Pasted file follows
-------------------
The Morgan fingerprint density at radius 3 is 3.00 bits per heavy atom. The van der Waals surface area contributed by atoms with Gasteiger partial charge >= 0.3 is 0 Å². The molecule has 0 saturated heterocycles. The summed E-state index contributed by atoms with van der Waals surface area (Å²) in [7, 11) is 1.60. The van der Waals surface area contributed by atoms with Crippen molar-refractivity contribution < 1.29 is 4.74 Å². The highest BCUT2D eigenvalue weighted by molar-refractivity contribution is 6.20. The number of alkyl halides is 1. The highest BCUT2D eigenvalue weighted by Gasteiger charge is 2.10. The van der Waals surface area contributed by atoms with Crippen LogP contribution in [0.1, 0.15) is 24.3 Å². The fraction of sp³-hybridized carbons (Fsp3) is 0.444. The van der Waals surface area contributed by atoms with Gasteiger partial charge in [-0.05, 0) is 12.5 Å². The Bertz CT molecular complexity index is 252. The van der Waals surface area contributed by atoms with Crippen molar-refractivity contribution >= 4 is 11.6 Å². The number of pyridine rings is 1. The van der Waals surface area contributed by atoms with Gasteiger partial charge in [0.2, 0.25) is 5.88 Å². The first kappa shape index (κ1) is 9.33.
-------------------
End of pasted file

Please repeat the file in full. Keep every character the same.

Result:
The Morgan fingerprint density at radius 3 is 3.00 bits per heavy atom. The van der Waals surface area contributed by atoms with Gasteiger partial charge >= 0.3 is 0 Å². The molecule has 0 saturated heterocycles. The summed E-state index contributed by atoms with van der Waals surface area (Å²) in [7, 11) is 1.60. The van der Waals surface area contributed by atoms with Crippen molar-refractivity contribution < 1.29 is 4.74 Å². The highest BCUT2D eigenvalue weighted by molar-refractivity contribution is 6.20. The number of alkyl halides is 1. The highest BCUT2D eigenvalue weighted by Gasteiger charge is 2.10. The van der Waals surface area contributed by atoms with Crippen LogP contribution in [0.1, 0.15) is 24.3 Å². The fraction of sp³-hybridized carbons (Fsp3) is 0.444. The van der Waals surface area contributed by atoms with Gasteiger partial charge in [-0.05, 0) is 12.5 Å². The Bertz CT molecular complexity index is 252. The van der Waals surface area contributed by atoms with Crippen molar-refractivity contribution >= 4 is 11.6 Å². The number of pyridine rings is 1. The van der Waals surface area contributed by atoms with Gasteiger partial charge in [0.2, 0.25) is 5.88 Å². The first kappa shape index (κ1) is 9.33.